“A Walk in the Sun” is a pensive, ultimately engrossing look at a group of soldiers on a mission to take out an Italian country home occupied by Nazis.
What’s unusual about this drama, written by Robert Rossen from a book by Hank Brown, is that it explores the mindset of this group of soldiers. Rather than focus on the action, it focuses on their reactions. And while this may be disorienting at first, as you keep waiting for something more to happen, the film does fall into its own rhythm as the soldiers get closer to the house and the tension slowly mounts.
The beginning of the movie is a bit confusing if you aren’t familiar with the film’s focus. The men are on a boat, waiting to hit the beach in Italy. The lighting is low, so you don’t see much, and it’s difficult identifying who is who. The dialogue centers around the upcoming battle, day and war in general.
The next time we see the men, they are sitting in the sand, waiting to move inland. Their dialogue explains how the landing went, and it’s in this section we get a good look at this group, headed by Sgt. Eddie Porter (Herbert Rudley), who is thrown into the role of leading this mission yet is slowly cracking under the strain of doing so. Sgt. Bill Tyne (Dana Andrews), Porter’s right-hand man, helps guide Porter through important decisions.
You also have actors Richard Conte, Norman Lloyd, John Ireland, Lloyd Bridges, Sterling Holloway, George Tyne, Richard Benedict and numerous others sharing their thoughts, whether it’s Ireland’s point of view as a writer to Lloyd’s pessimistic attitude to Conte’s cocky boasts.
Again, there’s no action to accompany the dialogue. But if the audience is waiting for more, so are the characters, and slowly the narrative provides an appreciation for what these men must do. They are a bit disoriented by the unknown of what lies ahead, and yet they must react and hope their decisions are the correct ones.
In a way, “A Walk in the Sun” unfolds like a series of one-act plays. While it looks like it was made on a shoestring budget – the first 45 minutes features only a few changes of scenery – it ultimately doesn’t feel that way. But I also like the film’s honesty. If the talkative narrative is too much at times (toward the tense climax, one character begins speaking about a leaf), the story also displays the doubts and courage of these men.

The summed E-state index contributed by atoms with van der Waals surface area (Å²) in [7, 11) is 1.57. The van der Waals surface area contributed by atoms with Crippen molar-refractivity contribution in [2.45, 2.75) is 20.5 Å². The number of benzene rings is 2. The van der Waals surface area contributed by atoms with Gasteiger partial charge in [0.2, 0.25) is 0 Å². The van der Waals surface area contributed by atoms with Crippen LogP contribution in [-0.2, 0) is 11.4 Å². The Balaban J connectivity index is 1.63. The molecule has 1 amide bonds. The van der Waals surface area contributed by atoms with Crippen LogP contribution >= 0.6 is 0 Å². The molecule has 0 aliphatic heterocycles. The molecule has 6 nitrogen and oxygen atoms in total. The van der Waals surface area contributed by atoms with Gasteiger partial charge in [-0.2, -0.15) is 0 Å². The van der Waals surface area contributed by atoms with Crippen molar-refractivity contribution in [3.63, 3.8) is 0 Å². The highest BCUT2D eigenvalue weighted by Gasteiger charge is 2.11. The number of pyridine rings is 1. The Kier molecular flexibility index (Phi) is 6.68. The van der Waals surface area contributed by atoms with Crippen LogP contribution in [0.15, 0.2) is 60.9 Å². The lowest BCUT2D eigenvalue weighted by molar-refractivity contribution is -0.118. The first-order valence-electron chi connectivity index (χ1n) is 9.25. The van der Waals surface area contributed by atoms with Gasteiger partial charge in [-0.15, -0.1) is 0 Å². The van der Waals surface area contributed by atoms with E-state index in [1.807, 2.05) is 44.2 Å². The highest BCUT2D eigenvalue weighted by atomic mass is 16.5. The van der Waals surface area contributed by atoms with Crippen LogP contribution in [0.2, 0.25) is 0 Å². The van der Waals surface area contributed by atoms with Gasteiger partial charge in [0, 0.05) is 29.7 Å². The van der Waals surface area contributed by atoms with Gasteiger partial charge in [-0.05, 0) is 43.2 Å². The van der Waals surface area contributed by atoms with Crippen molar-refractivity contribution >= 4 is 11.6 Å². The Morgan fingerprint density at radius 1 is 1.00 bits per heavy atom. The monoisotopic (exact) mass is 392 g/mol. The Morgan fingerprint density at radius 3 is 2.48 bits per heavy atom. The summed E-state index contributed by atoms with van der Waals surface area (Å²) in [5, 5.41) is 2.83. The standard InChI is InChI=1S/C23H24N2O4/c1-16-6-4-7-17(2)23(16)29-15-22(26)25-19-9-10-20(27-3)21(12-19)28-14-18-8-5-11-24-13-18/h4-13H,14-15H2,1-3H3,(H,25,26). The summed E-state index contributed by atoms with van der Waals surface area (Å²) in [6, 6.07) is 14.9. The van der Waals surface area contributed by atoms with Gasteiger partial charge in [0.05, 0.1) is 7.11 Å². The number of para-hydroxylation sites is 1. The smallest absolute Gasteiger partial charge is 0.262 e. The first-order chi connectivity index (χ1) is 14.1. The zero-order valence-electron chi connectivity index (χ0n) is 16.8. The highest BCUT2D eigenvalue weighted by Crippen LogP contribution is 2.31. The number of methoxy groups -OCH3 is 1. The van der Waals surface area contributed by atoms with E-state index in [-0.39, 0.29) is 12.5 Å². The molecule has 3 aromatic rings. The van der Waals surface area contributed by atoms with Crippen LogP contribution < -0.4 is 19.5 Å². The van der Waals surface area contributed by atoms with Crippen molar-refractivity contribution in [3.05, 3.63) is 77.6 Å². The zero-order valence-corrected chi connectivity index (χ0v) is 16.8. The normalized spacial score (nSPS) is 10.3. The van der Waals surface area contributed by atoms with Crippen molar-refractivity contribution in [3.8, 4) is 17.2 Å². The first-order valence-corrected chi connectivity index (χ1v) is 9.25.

The character of Porter is especially telling for a film made during this time. He’s not a coward, but it’s clear he’s not up to leading this mission, and watching him slowly crack is startling and sobering. Tyne, who makes decisions not with a swagger but with common sense, faces his own crisis as the men realize they have a nearly impossible task to carry out.
The acting is uniformly excellent, headed by Andrews, who was so good at playing seemingly tough men and showing their vulnerabilities. Frankly, the entire cast is top-notch, working together as a true ensemble.
Directed by Lewis Milestone as an independent production released by 20th Century Fox, the movie doesn’t have the studio sheen, which is a plus. You can also pick up on Milestone’s anti-war sentiments. After all, he made the brilliant “All Quiet on the Western Front,” the 1930 World War I anti-war film.
“A Walk in the Sun” was a film that stayed with me long after I finished watching it. While the narrative may be a bit surprising, it ultimately succeeds as a testament to the bravery of men who must battle their own thoughts and emotions while heading into a battle against the enemy.
This is a film that dares to examine a soldier’s fears. During World War II, films were either focused on defeating the enemy or showing our fighting forces in as positive light as possible, so this must have been a bit shocking.
“A Walk in the Sun” was released at the end of 1945, and while critically well-received, it was not a box office success. With the end of the war, the battle film genre quickly died at the box office, and no one thought it would be revived. But by the end of the decade, MGM’s “Battleground” and 20th Century Fox’s “12 O’Clock High,” both released in 1949, proved that the World War II battle film could be a reliable genre. Even today, films about World War II have a certain appeal.
Looking back at films made about and released during World War II, we can see a progression from ones that celebrated heroics to more realistic fare like “The Story of G.I. Joe,” “They Were Expendable” and “A Walk in the Sun,” with filmmakers like John Huston applying what they learned to their future films. If audiences then were tiring of the war, today we can appreciate their realistic approach as Hollywood moved into the post-war era, where realism would find its way into more and more product.